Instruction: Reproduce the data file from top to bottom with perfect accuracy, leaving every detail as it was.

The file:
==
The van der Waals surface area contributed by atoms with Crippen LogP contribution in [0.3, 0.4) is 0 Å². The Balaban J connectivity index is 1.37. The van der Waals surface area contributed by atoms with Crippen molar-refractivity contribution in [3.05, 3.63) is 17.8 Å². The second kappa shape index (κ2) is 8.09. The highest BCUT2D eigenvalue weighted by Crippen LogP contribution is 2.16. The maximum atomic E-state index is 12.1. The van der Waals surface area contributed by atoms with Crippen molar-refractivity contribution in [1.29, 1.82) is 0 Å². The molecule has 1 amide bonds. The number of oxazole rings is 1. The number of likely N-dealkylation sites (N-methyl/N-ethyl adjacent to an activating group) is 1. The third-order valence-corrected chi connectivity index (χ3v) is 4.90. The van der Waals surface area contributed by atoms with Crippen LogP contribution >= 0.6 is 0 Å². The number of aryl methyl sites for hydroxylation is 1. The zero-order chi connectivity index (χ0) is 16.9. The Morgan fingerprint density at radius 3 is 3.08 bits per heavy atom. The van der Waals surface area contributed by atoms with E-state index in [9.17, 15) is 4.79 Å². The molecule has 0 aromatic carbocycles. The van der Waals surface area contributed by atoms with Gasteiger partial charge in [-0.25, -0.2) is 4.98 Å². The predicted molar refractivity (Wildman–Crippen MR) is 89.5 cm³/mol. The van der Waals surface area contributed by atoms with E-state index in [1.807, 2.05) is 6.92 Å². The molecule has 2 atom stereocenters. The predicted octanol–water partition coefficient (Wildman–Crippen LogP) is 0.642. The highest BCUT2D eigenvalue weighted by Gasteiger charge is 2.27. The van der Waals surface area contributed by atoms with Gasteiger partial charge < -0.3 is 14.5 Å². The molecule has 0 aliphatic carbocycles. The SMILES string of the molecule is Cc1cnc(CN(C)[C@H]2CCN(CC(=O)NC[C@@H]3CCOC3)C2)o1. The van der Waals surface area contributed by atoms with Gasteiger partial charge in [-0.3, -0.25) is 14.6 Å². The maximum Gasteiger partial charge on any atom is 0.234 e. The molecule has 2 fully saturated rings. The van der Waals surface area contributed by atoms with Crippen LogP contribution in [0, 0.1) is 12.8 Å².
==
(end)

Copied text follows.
The van der Waals surface area contributed by atoms with Crippen LogP contribution in [0.3, 0.4) is 0 Å². The Balaban J connectivity index is 1.37. The van der Waals surface area contributed by atoms with Crippen molar-refractivity contribution in [3.05, 3.63) is 17.8 Å². The second kappa shape index (κ2) is 8.09. The highest BCUT2D eigenvalue weighted by Crippen LogP contribution is 2.16. The maximum atomic E-state index is 12.1. The van der Waals surface area contributed by atoms with Crippen molar-refractivity contribution in [1.29, 1.82) is 0 Å². The molecule has 1 amide bonds. The number of oxazole rings is 1. The number of likely N-dealkylation sites (N-methyl/N-ethyl adjacent to an activating group) is 1. The third-order valence-corrected chi connectivity index (χ3v) is 4.90. The van der Waals surface area contributed by atoms with Crippen LogP contribution >= 0.6 is 0 Å². The number of aryl methyl sites for hydroxylation is 1. The zero-order chi connectivity index (χ0) is 16.9. The Morgan fingerprint density at radius 3 is 3.08 bits per heavy atom. The van der Waals surface area contributed by atoms with E-state index in [9.17, 15) is 4.79 Å². The molecule has 0 aromatic carbocycles. The van der Waals surface area contributed by atoms with Gasteiger partial charge in [-0.25, -0.2) is 4.98 Å². The predicted molar refractivity (Wildman–Crippen MR) is 89.5 cm³/mol. The van der Waals surface area contributed by atoms with E-state index in [1.807, 2.05) is 6.92 Å². The molecule has 2 atom stereocenters. The predicted octanol–water partition coefficient (Wildman–Crippen LogP) is 0.642. The highest BCUT2D eigenvalue weighted by Gasteiger charge is 2.27. The van der Waals surface area contributed by atoms with Gasteiger partial charge < -0.3 is 14.5 Å². The molecule has 0 aliphatic carbocycles. The SMILES string of the molecule is Cc1cnc(CN(C)[C@H]2CCN(CC(=O)NC[C@@H]3CCOC3)C2)o1. The van der Waals surface area contributed by atoms with Gasteiger partial charge in [-0.3, -0.25) is 14.6 Å². The maximum Gasteiger partial charge on any atom is 0.234 e. The molecule has 2 fully saturated rings. The van der Waals surface area contributed by atoms with Crippen LogP contribution in [0, 0.1) is 12.8 Å².